HappyPoet wrote:Cece, I thought the following is the approximate timeline for restenosis -- comments? Thx!
1st: Recoil, from immediately to several weeks after venoplasty.
2nd: Thrombosis (clotting), from immediately (rare) to several months after venoplasty.
3rd: Intimal hyperplasia, from several weeks to one year after venoplasty.
I know strong anticoagulants can help control thrombosis, but, with the exception of complete luck, do you know any way that intimal hyperplasia can be avoided? Thx!
You know as much as I do, HappyPoet. If restenosis happens within the first few weeks, elastic recoil is a big suspect or else clotting. I think the timeline on the clotting is that immediate is quite possible, within the first few weeks is quite possible, and it's possible but less common after a few months. It would seem to depend on flow too; clotting is less likely if you have good flow and more likely if you have bad flow. We don't know for sure if strong anticoagulants are necessary, but I am for them.
Intimal hyperplasia is more of a long-term thing but not as known if it occurs in CCSVI veins, it's well understood in arteries. But one year is always listed as the end point for intimal hyperplasia, that's why if we're talking needing a venoplasty three years later, I don't think it's intimal hyperplasia.
I think healthy lifestyle and Joan's endothelial health program on ccsvi.org and specifically fish or fish oil supplements or cod liver oil, because those have been tested in mongrel dogs and were able to reduce the incidence of intimal hyperplasia, specifically when taken the week before the procedure and the week after. These are however blood thinners and would need to be cleared with a doctor. Plavix and aspirin are antiplatelets and a component of intimal hyperplasia is when the platelets adhere to the site of injury where the ballooning happened, then the platelets drop the platelet-derived growth hormone on the vein, and the smooth muscle cells are activated by this and begin growing. If you don't have platelet cells adhering, you might avoid some of that cycle, that is why antiplatelets like plavix and aspirin and cod liver oil are potentially of use. I've considered clotting a much bigger risk because of all the clotting outcomes we've heard of, when jugulars are no longer accessible and may shrivel up and die, which is a horrible thought. Another possible factor in intimal hyperplasia is if doctors are ballooning too large or at too high of pressures (what is too large? what is too small? too high, too low of pressure? We just don't know yet.). And another possible factor is if doctors are ballooning areas that don't need to be ballooned, instead of finding and focusing on the specific area of stenosis; that's where IVUS comes in, when it comes to finding where to balloon and where not to balloon.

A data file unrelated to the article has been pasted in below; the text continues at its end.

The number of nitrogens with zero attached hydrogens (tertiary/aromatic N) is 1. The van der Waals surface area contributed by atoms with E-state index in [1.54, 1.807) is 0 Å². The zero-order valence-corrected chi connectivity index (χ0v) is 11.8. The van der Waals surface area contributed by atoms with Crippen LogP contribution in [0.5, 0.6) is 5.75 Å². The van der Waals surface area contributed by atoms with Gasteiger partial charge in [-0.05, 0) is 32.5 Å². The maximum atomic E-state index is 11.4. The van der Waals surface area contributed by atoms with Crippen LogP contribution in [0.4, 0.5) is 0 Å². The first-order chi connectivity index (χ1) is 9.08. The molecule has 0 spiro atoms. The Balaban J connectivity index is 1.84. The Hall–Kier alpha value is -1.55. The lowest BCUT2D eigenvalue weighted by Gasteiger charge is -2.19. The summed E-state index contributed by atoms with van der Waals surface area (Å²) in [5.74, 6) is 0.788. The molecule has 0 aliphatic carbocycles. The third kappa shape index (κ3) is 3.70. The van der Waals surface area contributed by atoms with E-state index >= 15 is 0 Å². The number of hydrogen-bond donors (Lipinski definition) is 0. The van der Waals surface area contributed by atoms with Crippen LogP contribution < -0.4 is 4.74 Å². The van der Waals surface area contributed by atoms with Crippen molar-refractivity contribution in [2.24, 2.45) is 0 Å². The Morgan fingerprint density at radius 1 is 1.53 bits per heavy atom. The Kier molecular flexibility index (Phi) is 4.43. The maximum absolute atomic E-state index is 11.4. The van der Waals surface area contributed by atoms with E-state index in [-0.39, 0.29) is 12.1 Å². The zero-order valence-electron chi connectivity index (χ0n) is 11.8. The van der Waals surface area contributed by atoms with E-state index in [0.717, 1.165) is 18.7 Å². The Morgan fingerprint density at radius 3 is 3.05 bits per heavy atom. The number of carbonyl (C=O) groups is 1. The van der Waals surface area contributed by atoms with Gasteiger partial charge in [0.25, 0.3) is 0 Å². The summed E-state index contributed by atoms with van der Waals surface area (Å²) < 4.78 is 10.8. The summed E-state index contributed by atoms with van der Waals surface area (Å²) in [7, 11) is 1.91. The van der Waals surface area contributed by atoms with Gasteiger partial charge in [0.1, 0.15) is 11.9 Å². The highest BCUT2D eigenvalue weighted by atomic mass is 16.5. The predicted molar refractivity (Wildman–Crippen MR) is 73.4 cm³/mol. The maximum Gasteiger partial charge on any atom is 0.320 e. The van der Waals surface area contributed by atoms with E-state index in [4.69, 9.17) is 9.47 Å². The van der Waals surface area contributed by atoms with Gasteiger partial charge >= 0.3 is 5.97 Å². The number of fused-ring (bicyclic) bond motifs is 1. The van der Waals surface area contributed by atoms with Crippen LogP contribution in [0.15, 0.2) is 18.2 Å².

It will be a joy to see the research come in over the next few years and maybe there will be a little more to go on when trying to figure this all out.